It was a large multi building apartment complex in central Florida. Only about 6 years old, and the owner wanted a new paint job to freshen up the buildings. It was a typical painting/sealants job to clean, prime, seal and paint. A minimum one primer and one finish coat using a high build water-based elastomeric paint system. A consultant was hired to develop the specifications and provide quality control and assurance. Bids were solicited, and a qualified painting contractor was selected. After a few months, the buildings were all painted and ready for turnover and final payment. All was fine, until, damage begins to appear!
Within a few months of completion, the property management noticed areas where paint was deteriorated or missing in areas of the wall surfaces. Spots, about a half dollar in size, were scattered about the wall surface in random locations. The spots indicated that the tan colored top coat was largely gone, leaving only the white primer exposed. It was isolated and primarily in the lower five to six feet of the exterior wall. Very minor areas of the damage occurred higher up, but always below the second floor accent band. It was a peculiar phenomenon. The most peculiar aspect of this case was that there were no paint chips on the ground below the damaged areas.
Where we saw paint spots were deteriorated or missing, we always noticed something extra. Small, dark, tube-shaped objects stuck to the surface of the wall. At times as many as ten to fifteen of these objects within a square foot area. They were stuck to the painted wall over perfectly painted surfaces. Many were curiously pigmented the same color as the paint. They were very small, so we pulled out our pocket microscopes and loops to get a closer look. Now, hold your breath.
Could snails be depositing pigment-laden waste to the walls adjacent to the damaged areas? This stuff was full of undigested paint pigment. It was completely embedded within the excrement of snails that had traveled across these walls, stopping only for a meal, and to relieve themselves along the way.
Something about this paint was attracting the snails, so we began to research the composition to see what secrets it held. What was the delicious ingredient that this paint contained? It turned out to be Calcium Carbonate, CaCO3. The paint from the bucket contained 33% by wet weight measurement, and upon drying contained up to 54% by dry weight measurement. This simple compound, CaCO3, responsible for so many things on our planet, is also the building block for the shells of these guys, which they call home. Snails typically eat soil and vegetation to get the calcium carbonate they need, but in this case the paint was much more tasty!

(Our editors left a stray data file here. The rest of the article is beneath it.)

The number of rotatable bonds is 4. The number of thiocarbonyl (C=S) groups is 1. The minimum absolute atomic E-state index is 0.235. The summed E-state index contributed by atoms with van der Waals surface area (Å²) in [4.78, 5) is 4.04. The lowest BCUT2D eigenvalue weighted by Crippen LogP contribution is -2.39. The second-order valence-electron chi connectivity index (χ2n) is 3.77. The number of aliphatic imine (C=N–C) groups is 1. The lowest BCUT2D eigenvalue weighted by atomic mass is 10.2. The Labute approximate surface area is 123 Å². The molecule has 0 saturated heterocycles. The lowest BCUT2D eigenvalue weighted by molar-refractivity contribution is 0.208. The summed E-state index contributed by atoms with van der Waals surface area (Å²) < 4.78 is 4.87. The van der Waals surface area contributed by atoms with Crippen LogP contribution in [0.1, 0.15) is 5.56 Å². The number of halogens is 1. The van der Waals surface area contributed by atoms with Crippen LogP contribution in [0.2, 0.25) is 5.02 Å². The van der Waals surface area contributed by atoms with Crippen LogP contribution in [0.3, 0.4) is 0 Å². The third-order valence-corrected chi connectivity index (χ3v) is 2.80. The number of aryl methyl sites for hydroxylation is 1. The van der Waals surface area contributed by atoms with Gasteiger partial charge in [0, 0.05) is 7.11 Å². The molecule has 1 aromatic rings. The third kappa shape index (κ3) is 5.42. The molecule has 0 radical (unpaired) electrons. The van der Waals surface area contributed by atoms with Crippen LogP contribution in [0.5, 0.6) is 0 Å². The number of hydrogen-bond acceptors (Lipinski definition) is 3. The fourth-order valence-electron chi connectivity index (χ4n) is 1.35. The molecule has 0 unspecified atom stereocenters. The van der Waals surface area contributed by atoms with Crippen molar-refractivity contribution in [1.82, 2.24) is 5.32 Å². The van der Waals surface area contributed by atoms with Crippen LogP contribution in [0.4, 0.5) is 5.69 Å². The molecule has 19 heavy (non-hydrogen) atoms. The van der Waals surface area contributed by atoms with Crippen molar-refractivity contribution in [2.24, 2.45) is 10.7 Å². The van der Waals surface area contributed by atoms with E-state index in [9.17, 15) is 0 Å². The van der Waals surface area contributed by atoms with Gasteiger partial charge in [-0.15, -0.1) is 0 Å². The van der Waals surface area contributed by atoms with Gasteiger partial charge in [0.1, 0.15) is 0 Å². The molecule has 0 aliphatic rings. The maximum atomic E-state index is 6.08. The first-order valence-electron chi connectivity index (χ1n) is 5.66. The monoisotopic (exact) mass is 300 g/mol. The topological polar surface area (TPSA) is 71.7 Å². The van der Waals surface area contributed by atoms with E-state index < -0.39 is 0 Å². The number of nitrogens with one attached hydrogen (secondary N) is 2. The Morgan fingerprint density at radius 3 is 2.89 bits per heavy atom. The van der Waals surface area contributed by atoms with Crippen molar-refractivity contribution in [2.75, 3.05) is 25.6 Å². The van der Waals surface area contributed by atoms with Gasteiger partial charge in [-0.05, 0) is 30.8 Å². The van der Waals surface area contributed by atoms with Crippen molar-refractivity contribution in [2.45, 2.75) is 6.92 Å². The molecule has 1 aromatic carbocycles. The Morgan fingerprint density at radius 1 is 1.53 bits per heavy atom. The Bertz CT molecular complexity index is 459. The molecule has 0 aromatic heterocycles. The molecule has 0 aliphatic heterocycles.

Our friends had atypical appetites. These guys were like a kid in a candy store with grandma’s coin purse. They could get everything they needed to build their home–without leaving home–simply by devouring the new paint on the walls. Time to issue an eviction notice!
These guys had clearly overstayed their welcome. So what was the solution? Simple enough: Iron Phosphate, a non-toxic snail bait recommended by the local Extension Office to “evict” the unwanted guests. This material would be applied around the perimeters of the buildings as often as needed, essentially acting as both a barrier and a poison to the creatures. That was the first step. Then, time to repaint.
Only the lower portions of the buildings needed repainting. (The horizontal accent band was heroically acting to deter the snails from climbing any higher up the wall.) And maybe we should try a not-so-delicious paint this time. With the track record here, we selected something that contained none of the goodies responsible for this mess. No Calcium compounds to tempt any stubborn snails that might remain after the Iron Phosphate attackiii.
In Building Science, we sometimes need to dig deeper, and to think outside the box. One of the most important lessons we have learned in our field is to always ask questions. Why were these little black objects stuck to the wall where we were seeing the paint “failures”? How did the paint pigment get into them? Was this an isolated incident? Or could it be responsible for other paint failure cases? Should the coatings industry now take note and look at alternate formulations for their exterior paints? Further investigation is needed, but at least for our particular client, we answered their pressing question of: “What is causing the paint deterioration on our freshly painted walls?”